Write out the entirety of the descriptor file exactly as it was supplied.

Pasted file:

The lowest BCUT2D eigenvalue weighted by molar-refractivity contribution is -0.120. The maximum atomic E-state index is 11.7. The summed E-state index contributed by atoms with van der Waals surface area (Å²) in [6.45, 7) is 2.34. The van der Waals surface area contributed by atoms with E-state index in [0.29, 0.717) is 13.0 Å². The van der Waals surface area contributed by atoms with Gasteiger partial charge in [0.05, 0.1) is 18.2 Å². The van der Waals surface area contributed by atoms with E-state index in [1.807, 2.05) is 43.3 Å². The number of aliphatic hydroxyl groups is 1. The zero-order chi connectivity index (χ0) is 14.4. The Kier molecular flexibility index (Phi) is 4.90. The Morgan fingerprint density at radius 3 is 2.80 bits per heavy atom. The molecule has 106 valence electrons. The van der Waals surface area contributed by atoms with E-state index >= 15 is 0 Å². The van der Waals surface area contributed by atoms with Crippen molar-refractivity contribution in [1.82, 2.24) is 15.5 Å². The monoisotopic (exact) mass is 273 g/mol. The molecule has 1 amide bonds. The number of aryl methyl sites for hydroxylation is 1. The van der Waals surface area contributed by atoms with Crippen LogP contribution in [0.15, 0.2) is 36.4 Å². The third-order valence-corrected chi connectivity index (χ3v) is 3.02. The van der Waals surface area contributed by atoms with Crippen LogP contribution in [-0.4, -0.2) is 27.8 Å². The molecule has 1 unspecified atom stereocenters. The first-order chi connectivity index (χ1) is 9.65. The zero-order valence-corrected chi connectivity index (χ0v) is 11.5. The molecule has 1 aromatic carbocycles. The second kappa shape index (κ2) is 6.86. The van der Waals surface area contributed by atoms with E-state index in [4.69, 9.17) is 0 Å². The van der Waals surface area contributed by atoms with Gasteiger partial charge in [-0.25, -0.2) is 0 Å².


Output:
The lowest BCUT2D eigenvalue weighted by molar-refractivity contribution is -0.120. The maximum atomic E-state index is 11.7. The summed E-state index contributed by atoms with van der Waals surface area (Å²) in [6.45, 7) is 2.34. The van der Waals surface area contributed by atoms with E-state index in [0.29, 0.717) is 13.0 Å². The van der Waals surface area contributed by atoms with Gasteiger partial charge in [0.05, 0.1) is 18.2 Å². The van der Waals surface area contributed by atoms with E-state index in [1.807, 2.05) is 43.3 Å². The number of aliphatic hydroxyl groups is 1. The zero-order chi connectivity index (χ0) is 14.4. The Kier molecular flexibility index (Phi) is 4.90. The Morgan fingerprint density at radius 3 is 2.80 bits per heavy atom. The molecule has 106 valence electrons. The van der Waals surface area contributed by atoms with E-state index >= 15 is 0 Å². The van der Waals surface area contributed by atoms with Crippen molar-refractivity contribution in [1.82, 2.24) is 15.5 Å². The monoisotopic (exact) mass is 273 g/mol. The molecule has 1 amide bonds. The number of aryl methyl sites for hydroxylation is 1. The van der Waals surface area contributed by atoms with Crippen LogP contribution in [0.15, 0.2) is 36.4 Å². The third-order valence-corrected chi connectivity index (χ3v) is 3.02. The van der Waals surface area contributed by atoms with Crippen LogP contribution in [-0.4, -0.2) is 27.8 Å². The molecule has 1 unspecified atom stereocenters. The first-order chi connectivity index (χ1) is 9.65. The zero-order valence-corrected chi connectivity index (χ0v) is 11.5. The molecule has 1 aromatic carbocycles. The second kappa shape index (κ2) is 6.86. The van der Waals surface area contributed by atoms with E-state index in [4.69, 9.17) is 0 Å². The van der Waals surface area contributed by atoms with Gasteiger partial charge in [-0.25, -0.2) is 0 Å².